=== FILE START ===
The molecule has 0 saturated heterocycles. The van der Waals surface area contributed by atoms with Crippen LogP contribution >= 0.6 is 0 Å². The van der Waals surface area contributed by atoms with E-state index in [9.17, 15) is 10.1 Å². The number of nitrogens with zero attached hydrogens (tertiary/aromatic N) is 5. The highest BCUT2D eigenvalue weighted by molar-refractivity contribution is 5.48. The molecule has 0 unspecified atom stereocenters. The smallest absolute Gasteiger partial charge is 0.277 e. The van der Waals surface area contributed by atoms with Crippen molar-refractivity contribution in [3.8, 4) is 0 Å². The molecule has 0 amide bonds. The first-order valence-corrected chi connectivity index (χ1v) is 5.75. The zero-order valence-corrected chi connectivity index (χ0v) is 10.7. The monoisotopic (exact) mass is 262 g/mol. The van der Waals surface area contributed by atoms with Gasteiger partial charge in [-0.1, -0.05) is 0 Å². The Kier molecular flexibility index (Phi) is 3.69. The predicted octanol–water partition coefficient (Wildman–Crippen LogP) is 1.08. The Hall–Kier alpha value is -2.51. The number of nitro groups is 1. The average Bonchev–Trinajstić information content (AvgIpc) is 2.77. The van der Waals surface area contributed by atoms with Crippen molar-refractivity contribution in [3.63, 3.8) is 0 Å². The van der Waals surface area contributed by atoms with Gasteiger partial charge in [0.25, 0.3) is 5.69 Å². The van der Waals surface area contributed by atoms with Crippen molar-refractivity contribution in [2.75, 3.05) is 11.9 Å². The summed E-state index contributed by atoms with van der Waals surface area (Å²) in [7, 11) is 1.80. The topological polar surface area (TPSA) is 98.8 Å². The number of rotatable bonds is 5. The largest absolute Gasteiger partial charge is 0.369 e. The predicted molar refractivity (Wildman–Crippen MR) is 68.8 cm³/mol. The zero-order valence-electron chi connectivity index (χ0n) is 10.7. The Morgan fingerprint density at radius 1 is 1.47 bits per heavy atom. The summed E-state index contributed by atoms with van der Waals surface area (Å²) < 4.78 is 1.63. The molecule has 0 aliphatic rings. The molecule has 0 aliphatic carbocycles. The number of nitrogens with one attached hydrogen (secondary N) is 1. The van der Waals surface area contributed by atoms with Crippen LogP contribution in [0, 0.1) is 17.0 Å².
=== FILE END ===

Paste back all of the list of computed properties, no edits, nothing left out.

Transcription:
The molecule has 0 saturated heterocycles. The van der Waals surface area contributed by atoms with Crippen LogP contribution >= 0.6 is 0 Å². The van der Waals surface area contributed by atoms with E-state index in [9.17, 15) is 10.1 Å². The number of nitrogens with zero attached hydrogens (tertiary/aromatic N) is 5. The highest BCUT2D eigenvalue weighted by molar-refractivity contribution is 5.48. The molecule has 0 unspecified atom stereocenters. The smallest absolute Gasteiger partial charge is 0.277 e. The van der Waals surface area contributed by atoms with Crippen molar-refractivity contribution in [3.8, 4) is 0 Å². The molecule has 0 amide bonds. The first-order valence-corrected chi connectivity index (χ1v) is 5.75. The zero-order valence-corrected chi connectivity index (χ0v) is 10.7. The monoisotopic (exact) mass is 262 g/mol. The van der Waals surface area contributed by atoms with Gasteiger partial charge in [-0.1, -0.05) is 0 Å². The Kier molecular flexibility index (Phi) is 3.69. The predicted octanol–water partition coefficient (Wildman–Crippen LogP) is 1.08. The Hall–Kier alpha value is -2.51. The number of nitro groups is 1. The average Bonchev–Trinajstić information content (AvgIpc) is 2.77. The van der Waals surface area contributed by atoms with Crippen molar-refractivity contribution in [3.63, 3.8) is 0 Å². The van der Waals surface area contributed by atoms with Gasteiger partial charge in [0.25, 0.3) is 5.69 Å². The van der Waals surface area contributed by atoms with Crippen molar-refractivity contribution in [2.75, 3.05) is 11.9 Å². The summed E-state index contributed by atoms with van der Waals surface area (Å²) in [7, 11) is 1.80. The topological polar surface area (TPSA) is 98.8 Å². The number of rotatable bonds is 5. The largest absolute Gasteiger partial charge is 0.369 e. The predicted molar refractivity (Wildman–Crippen MR) is 68.8 cm³/mol. The zero-order valence-electron chi connectivity index (χ0n) is 10.7. The Morgan fingerprint density at radius 1 is 1.47 bits per heavy atom. The summed E-state index contributed by atoms with van der Waals surface area (Å²) < 4.78 is 1.63. The molecule has 0 aliphatic rings. The molecule has 0 aliphatic carbocycles. The number of nitrogens with one attached hydrogen (secondary N) is 1. The van der Waals surface area contributed by atoms with Crippen LogP contribution in [0, 0.1) is 17.0 Å².